Starting from scratch is important because else he's probably going to want his previous payment "applied" to the new one, which is unfair to you.

Be really hard-core if you work with him again, make sure the non-communication time is SHORT, and if he defaults again drop him.

While he might be pleasant in manner- leaving you holding the bag for that long is neither a "nice" nor a good customer. it is a problem customer. Treat him as one... if you want to try again with him at all.
sharpecostumes
Aug. 22nd, 2011 06:39 pm (UTC)
What's really interesting is he seemed a bit frantic to get ahold of me and now that I replied (playign innocent to see what was up, I literally stated "Hey, I'm here! What's up! :)" and I now have yet to receive an answer...
dinogrrl
Aug. 17th, 2011 06:50 pm (UTC)
Two years is more than a reasonable time frame for SOME sort of contact to take place. I agree with IK, if you're both still interested in this commission, he's going to have to start over from the beginning. Since he went MIA last time, I'd even suggest adding that he MUST stay in contact with you, because it's not fair to YOU to have to wait around for two years without word one from a commissioner.
sbneko
Aug. 17th, 2011 06:58 pm (UTC)
If you're worried he might do this again if you restart with him, maybe tell him that full payment must be given upfront? It IS a lot of cash when it comes to fursuits, but that way you won't have him running off again.
sharpecostumes
Aug. 17th, 2011 08:23 pm (UTC)
He's nice, but wasn't consistent with payments much. Not to mention within the period of the initial commission my skill level and prices have gone up so what would have originally been a $400 partial would now be around $750...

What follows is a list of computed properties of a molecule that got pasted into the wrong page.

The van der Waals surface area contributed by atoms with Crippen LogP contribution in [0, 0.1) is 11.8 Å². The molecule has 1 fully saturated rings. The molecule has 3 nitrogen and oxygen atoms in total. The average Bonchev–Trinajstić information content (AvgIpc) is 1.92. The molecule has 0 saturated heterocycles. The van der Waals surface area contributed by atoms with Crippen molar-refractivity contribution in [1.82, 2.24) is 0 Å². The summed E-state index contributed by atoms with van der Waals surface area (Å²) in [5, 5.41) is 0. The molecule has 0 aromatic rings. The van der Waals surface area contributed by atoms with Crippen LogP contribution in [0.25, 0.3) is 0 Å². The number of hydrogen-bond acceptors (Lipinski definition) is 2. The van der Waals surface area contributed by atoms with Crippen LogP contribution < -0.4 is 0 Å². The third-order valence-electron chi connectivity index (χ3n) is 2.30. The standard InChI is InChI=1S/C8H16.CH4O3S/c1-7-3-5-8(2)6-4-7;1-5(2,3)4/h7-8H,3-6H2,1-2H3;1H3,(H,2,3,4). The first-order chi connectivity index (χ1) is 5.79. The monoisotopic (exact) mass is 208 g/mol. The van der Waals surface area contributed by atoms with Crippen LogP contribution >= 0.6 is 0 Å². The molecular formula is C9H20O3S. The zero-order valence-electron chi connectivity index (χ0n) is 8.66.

sbneko
Aug. 17th, 2011 08:30 pm (UTC)
You just need to explain that to him and let him decide if he'd like to work with you. Being non consistent coupled with the fact that he disappeared so long shows you really should have full payment up front, even if it is quite a lot. That or maybe decide not to work with him at all. Some people are extremely nice but aren't good to work with and vice versa.
ljmydayaway
Aug. 17th, 2011 08:31 pm (UTC)
Yea, I would just tell him that you salvaged the suit already, and that you'd have to treat it as a whole new commission. Maybe add something like, "Considering our history together, I would prefer to have you pay in full before I start on the suit."

Hopefully they'll understand.
cissa
Aug. 21st, 2011 02:47 am (UTC)
Fair enough- that's the risk he took.

I suggest not more than 2- or maybe 4- payments. he has proven himself unreliable; you cannot accept dribs and drabs on a sporadic basis.
magicalmooch
Aug. 17th, 2011 10:36 pm (UTC)